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  1. Emily Dickinson had a dog: an interpretation of the human-dog bond

    Contributor(s):: Adams, M.

    The study examines selected letters and poems of the poet Emily Dickinson to better understand the relationship between Dickinson and her Newfoundland dog Carlo. Citations from these sources indicate that Carlo helped Dickinson feel protected, that his presence soothed her anxiety, and that she...

  2. Leading and organizing social change for companion animals

    Contributor(s):: Hamilton, F. E.

    Governmental agencies and shelters are charged with controlling the animal overpopulation problem, and historically they have accomplished this by euthanizing companion animals. Community-wide efforts in diverse locations, however, have implemented creative strategies that have dramatically...

  3. The origin of the dog revisited

    Contributor(s):: Koler-Matznick, J.

    The most widely accepted hypothesis of the origin of the dog, Canis familiaris, is that the dog is a domesticated grey wolf, Canis lupus. This paper reviews the evidence for this conclusion, finds many unanswered questions and conceptual gaps in the wolf origin hypothesis, and explores the...

  4. The public face of zoos: images of entertainment, education and conservation

    Contributor(s):: Carr, N., Cohen, S.

    The contemporary justification for zoos is based on their ability to act as sites of wildlife conservation. Alongside this is the reality that zoos have historically been defined as sites for the entertainment of the general public and continue to be dependent on the revenue raised through...

  5. Understanding Nazi animal protection and the holocaust

    Contributor(s):: Arluke, A., Sax, B.

    It is well known that the Nazis treated human beings with extreme cruelty but it less widely recognized that the Nazis also took some pains to develop and pass extensive animal protection laws. How could the Nazis have professed such concern for animals while treating humans so badly? It would be...

  6. Where have all the monkeys gone? The changing nature of the Monkey Temple at Bristol Zoo

    Contributor(s):: Shapland, A.

    Built in 1928, the domed structure once called the Monkey Temple still stands in Bristol Zoo, UK, the architecture preserved by planning regulations, but the enclosure remodelled and rebranded as the Smarty Plants exhibit. Its transformation is used as an archaeological case study to illustrate...

  7. Could empathy for animals have been an adaptation in the evolution of Homo sapiens ?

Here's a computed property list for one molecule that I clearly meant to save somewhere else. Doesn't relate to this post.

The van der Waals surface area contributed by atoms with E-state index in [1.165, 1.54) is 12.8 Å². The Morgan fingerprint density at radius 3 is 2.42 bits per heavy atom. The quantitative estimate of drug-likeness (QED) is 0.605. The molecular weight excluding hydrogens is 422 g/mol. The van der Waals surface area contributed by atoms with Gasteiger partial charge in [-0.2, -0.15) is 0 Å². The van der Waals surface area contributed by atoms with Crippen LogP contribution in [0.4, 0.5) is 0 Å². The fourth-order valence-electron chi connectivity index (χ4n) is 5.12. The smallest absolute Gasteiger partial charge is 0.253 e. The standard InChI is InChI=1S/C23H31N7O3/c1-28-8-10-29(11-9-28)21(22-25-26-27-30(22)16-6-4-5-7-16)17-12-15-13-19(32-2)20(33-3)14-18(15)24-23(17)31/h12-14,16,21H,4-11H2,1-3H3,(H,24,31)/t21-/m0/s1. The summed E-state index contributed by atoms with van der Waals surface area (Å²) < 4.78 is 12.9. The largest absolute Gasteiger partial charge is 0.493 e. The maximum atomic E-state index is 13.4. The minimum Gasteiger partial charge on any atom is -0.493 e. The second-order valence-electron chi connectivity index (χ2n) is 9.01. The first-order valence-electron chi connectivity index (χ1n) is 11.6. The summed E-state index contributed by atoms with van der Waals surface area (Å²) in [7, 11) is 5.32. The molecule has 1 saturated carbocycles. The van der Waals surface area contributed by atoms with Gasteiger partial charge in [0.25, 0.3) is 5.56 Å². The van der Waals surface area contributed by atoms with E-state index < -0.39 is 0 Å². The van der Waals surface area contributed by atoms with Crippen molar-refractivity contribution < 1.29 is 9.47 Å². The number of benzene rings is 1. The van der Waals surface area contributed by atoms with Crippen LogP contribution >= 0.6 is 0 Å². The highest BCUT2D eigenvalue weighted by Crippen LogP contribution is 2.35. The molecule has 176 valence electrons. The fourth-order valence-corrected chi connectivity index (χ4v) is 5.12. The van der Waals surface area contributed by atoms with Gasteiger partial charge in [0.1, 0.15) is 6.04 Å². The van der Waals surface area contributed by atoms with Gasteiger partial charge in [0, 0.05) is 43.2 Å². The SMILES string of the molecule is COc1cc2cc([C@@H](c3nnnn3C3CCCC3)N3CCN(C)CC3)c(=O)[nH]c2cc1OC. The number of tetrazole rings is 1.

Contributor(s):: Bradshaw, J. W. S., Paul, E. S.

    In humans, empathy has emotional and cognitive components, both of which are linked to caring and nurturant behaviour. Variations in each of these facets of empathy were likely to have been accessible to natural selection during the evolution of Homo, although the likely details of their...

  8. Factors affecting time to adoption of dogs re-homed by a charity in the UK

    Contributor(s):: Diesel, G., Smith, H., Pfeiffer, D. U.

    The objective of this retrospective cohort study was to determine the factors affecting the time until adoption of dogs re-homed by Dogs Trust, a UK charity. There were 13,338 records included in the study, representing 11,663 dogs. Data were extracted from the Dogs Trust's database between...

  9. Fecundity and population viability in female zoo elephants: problems and possible solutions

    Contributor(s):: Clubb, R., Rowcliffe, M., Lee, P., Mar, K. U., Moss, C., Mason, G. J.

    We previously reported that African (Loxodonta africana) and Asian (Elephas maximus) female elephants in European zoos have shorter adult lifespans than protected conspecifics in range countries. This effect was the cause of greatest concern in Asian elephants, and risk factors within this...

  10. Animal respresentations in linear rock art in the eastern Pyrenee: from the second Iron Age to the Middle Ages

    Contributor(s):: Campmajo, Pierre

  11. Horses and equestrian scenes in Iron Age rock art of the Iberian peninsula

    Contributor(s):: Ignacio Royo Guillen, Jose

  12. La Fragua Cave, a seasonal hunting camp in the lower Ason Valley (Cantabria, Spain) at the Pleistocene-Holocene transition

    Contributor(s):: Marin Arroyo, Ana Belen, Gonzalez Morales, Manuel R.

  13. Rock art from Houmian, Luristan province, Iran

    Contributor(s):: Remacle, Laurence, Lejeune, Marylise, Otte, Marcel, Adeli, Jaial

  14. The crested porcupine, Hystrix cristata L., 1758, in Italy

    Contributor(s):: Masseti, Marco, Albarella, Umberto, Mazzorin, Jacopo De Grossi

  15. The distribution and ethnozoology of frogs (and toad) in north-eastern Arnhem Land (Australia)

    Contributor(s):: Boll, Valérie

  16. The evolution of sheep and goat husbandry in central Anatolia

    Contributor(s):: Arbuckle, Benjamin S., Oeztan, Aliye, Guelcur, Sevil

  17. Why did the Bible of the Seventy translate the zemer of Deuteronomy into kamelopardalis? Reflections on the symbolic and food statute of the giraffe

    Contributor(s):: Buquet, Thierry

  18. ZOOARCHAEOLOGICAL CONTRIBUTIONS TO NEAR EASTERN PREHISTORY Foreword

    Contributor(s):: Arbuckle, Benjamin S., Makarewicz, Cheryl A., Atici, A. Levent

  19. Frederic Wood Jones' empathy with living creatures

    Contributor(s):: Christophers, B. E.

  20. The interactions between humans and animals: the contribution of ethnozoology

    Contributor(s):: Santos-Fita, D., Costa Neto, E. M.

    This review discusses the variety of interactions established between human cultures and animals is approached through the perspective of ethnozoology. As a branch of ethnobiology, ethnozoology investigates the knowledge, uses, and significance of animals in human societies. The following...